A couple more birthday present shoe bags


Children’s shoe bags (hand embroidered by Mary Addison)

There’s little as disruptive to comfortable domestic life as having a child with the common cold. After a couple of weeks of intermittent coughing and snotty noses the days are now manageable but the nights are far from easy, especially with the child of 6 months who is probably having her first encounter with one of life’s most familiar ailments. The adults are either exhausted or have the cold themselves, or in the case of the nanny/aunt are both exhausted and infected.

Linen shoe bag with felt letters and dinosaurs

Last night we went into special measures: the paediatric humidifier, thoroughly cleaned and checked was set up near the cot and some of us did a bit of a bed swop. I moved into grandchild No 1’s bed to tend to grandchild No 2 should she wake up. Grandson No 1 got to sleep with his mother in her bed, while his father, racked with coughs and with little functioning voice remaining gallantly departed to the bed in the study. The aunt/nanny remained in her own room 3 floors below.

Felt dinosaur on shoe bag

Wonderfully we all had a good night. The humidifier performed its usual winter function surprisingly well (why hadn’t we thought about it before?) and with the smallest person sleeping well, so did everyone else. Bliss. It seems almost alchemical that a continuous stream of cool mist can have such an impact on what often seems an intractable and never ending problem. Life may now return to normal.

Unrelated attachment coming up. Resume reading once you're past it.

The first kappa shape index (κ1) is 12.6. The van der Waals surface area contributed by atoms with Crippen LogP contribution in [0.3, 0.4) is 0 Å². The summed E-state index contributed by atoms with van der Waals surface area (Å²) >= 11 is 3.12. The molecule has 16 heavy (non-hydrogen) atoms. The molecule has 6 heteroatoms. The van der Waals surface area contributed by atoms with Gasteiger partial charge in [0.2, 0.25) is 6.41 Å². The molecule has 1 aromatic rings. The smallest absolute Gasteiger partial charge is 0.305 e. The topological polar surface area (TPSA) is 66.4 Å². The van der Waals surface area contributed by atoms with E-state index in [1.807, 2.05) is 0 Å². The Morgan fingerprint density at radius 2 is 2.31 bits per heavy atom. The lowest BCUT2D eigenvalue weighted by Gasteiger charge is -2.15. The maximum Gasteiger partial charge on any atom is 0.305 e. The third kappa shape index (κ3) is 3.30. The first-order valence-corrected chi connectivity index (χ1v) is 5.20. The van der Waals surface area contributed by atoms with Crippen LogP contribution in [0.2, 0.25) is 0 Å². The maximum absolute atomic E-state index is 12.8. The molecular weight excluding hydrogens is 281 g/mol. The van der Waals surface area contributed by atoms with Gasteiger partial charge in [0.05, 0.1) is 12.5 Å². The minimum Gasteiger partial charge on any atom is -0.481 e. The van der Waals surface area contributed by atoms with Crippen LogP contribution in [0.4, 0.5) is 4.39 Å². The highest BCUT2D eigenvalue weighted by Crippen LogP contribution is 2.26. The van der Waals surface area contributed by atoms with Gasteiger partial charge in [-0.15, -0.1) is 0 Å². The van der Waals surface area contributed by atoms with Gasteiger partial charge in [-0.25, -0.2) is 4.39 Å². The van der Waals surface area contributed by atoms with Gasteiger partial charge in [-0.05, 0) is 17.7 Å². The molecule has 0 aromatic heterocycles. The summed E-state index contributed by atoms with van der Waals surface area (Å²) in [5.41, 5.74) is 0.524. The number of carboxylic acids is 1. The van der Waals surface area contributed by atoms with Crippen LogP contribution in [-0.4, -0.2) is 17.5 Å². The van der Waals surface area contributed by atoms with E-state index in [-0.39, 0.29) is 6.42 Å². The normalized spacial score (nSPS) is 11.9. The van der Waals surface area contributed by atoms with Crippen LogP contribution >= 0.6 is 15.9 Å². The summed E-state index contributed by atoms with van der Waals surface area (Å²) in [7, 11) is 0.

Felt name and diosaurs on shoe bag

It is unusual for me that a day goes by without a needle of some sort in my hands but the hands have been needed for holding other things and the knitting I came with lies unopened in its bag. Fortunately I had finished another couple of shoe bag birthday presents, so I still have something to show. We have already heard positive feedback from one recipient’s mother so  I am getting more confident that these are good presents. (I’m not much one for celebrity endorsements but this is  Claudia Winkleman in last week’s Sunday Times Style magazine  “I am here to put forward the very best present, the one that is a total delight to give. It’s simple really; it can be actually anything (and I do mean anything) with the recipient’s name on it. There is nothing more joyful than opening something that someone has thought about and hasn’t come from the present cupboard.”) So that’s alright then!

Shoe bag with felt letters and embroidered flowers and silk leaves (embroidered by Mary Addison)

However, the simple shoe bag per gift is not without its problems. Those for little boys require more thought and planning, though less execution. The name itself is perhaps not quite enough. Stars and bugs I’ve used already (though I’m now quite excited about bugs and would like to do more); this time all I could think of by way of decoration was dinosaurs. To be fair, once you’ve had the idea execution is very simple: name and motif in felt, double sided vilene and reinforcing slip stitches round the edges. (Double sided vilene is useful but will only hold felt to base material for long enough to sew it, though it does make the letters and motifs hold firm. )

Felt name with felt flowers and silk leaves embroidered on shoe bag

Shoe bags for little girls are incredibly easy and jolly labour intensive but great fun to do. Flowers always go well with names and though the bag for Uzi had generic flowers, with Tate’s I couldn’t resist a blood red hellebore. Three of the five bags were made from ticking which is a great material for a shoe bag (and for embroidery) and linen worked well with the blue striped bag in this post. Tate’s bag was a thinner cotton which I lined with an old Cath Kidston print of tiny roses to soften the effect of such deep red flowers.